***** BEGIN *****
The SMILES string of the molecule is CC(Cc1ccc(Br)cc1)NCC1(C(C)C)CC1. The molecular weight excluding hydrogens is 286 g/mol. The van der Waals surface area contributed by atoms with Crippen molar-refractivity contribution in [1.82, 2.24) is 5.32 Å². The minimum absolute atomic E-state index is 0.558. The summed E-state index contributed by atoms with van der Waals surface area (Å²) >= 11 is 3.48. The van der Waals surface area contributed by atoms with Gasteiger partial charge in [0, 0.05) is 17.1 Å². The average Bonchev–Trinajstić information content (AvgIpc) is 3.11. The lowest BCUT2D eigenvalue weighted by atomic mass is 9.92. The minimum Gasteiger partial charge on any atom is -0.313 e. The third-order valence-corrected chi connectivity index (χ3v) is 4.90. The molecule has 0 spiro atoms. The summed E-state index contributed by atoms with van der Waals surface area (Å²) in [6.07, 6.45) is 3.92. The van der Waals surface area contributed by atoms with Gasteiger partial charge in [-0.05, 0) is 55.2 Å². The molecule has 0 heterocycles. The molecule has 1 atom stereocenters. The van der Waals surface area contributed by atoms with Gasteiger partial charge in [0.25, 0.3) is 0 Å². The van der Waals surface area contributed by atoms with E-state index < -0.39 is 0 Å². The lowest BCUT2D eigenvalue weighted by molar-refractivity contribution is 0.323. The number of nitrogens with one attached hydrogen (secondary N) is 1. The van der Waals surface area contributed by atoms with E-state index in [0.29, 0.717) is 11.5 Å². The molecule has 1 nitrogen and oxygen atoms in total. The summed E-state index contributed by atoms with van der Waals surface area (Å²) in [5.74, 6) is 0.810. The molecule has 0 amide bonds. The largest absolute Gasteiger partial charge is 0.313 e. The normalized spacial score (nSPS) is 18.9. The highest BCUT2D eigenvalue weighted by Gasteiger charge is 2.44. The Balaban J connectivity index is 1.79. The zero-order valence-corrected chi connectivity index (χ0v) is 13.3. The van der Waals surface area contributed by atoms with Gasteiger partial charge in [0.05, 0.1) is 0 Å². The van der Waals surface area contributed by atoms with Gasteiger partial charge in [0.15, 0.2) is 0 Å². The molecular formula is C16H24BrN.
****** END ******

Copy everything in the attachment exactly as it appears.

The SMILES string of the molecule is CC(Cc1ccc(Br)cc1)NCC1(C(C)C)CC1. The molecular weight excluding hydrogens is 286 g/mol. The van der Waals surface area contributed by atoms with Crippen molar-refractivity contribution in [1.82, 2.24) is 5.32 Å². The minimum absolute atomic E-state index is 0.558. The summed E-state index contributed by atoms with van der Waals surface area (Å²) >= 11 is 3.48. The van der Waals surface area contributed by atoms with Gasteiger partial charge in [0, 0.05) is 17.1 Å². The average Bonchev–Trinajstić information content (AvgIpc) is 3.11. The lowest BCUT2D eigenvalue weighted by atomic mass is 9.92. The minimum Gasteiger partial charge on any atom is -0.313 e. The third-order valence-corrected chi connectivity index (χ3v) is 4.90. The molecule has 0 spiro atoms. The summed E-state index contributed by atoms with van der Waals surface area (Å²) in [6.07, 6.45) is 3.92. The van der Waals surface area contributed by atoms with Gasteiger partial charge in [-0.05, 0) is 55.2 Å². The molecule has 0 heterocycles. The molecule has 1 atom stereocenters. The van der Waals surface area contributed by atoms with Gasteiger partial charge in [0.25, 0.3) is 0 Å². The van der Waals surface area contributed by atoms with E-state index < -0.39 is 0 Å². The lowest BCUT2D eigenvalue weighted by molar-refractivity contribution is 0.323. The number of nitrogens with one attached hydrogen (secondary N) is 1. The van der Waals surface area contributed by atoms with E-state index in [0.29, 0.717) is 11.5 Å². The molecule has 1 nitrogen and oxygen atoms in total. The summed E-state index contributed by atoms with van der Waals surface area (Å²) in [5.74, 6) is 0.810. The molecule has 0 amide bonds. The largest absolute Gasteiger partial charge is 0.313 e. The normalized spacial score (nSPS) is 18.9. The highest BCUT2D eigenvalue weighted by Gasteiger charge is 2.44. The Balaban J connectivity index is 1.79. The zero-order valence-corrected chi connectivity index (χ0v) is 13.3. The van der Waals surface area contributed by atoms with Gasteiger partial charge in [0.05, 0.1) is 0 Å². The van der Waals surface area contributed by atoms with Gasteiger partial charge in [0.15, 0.2) is 0 Å². The molecular formula is C16H24BrN.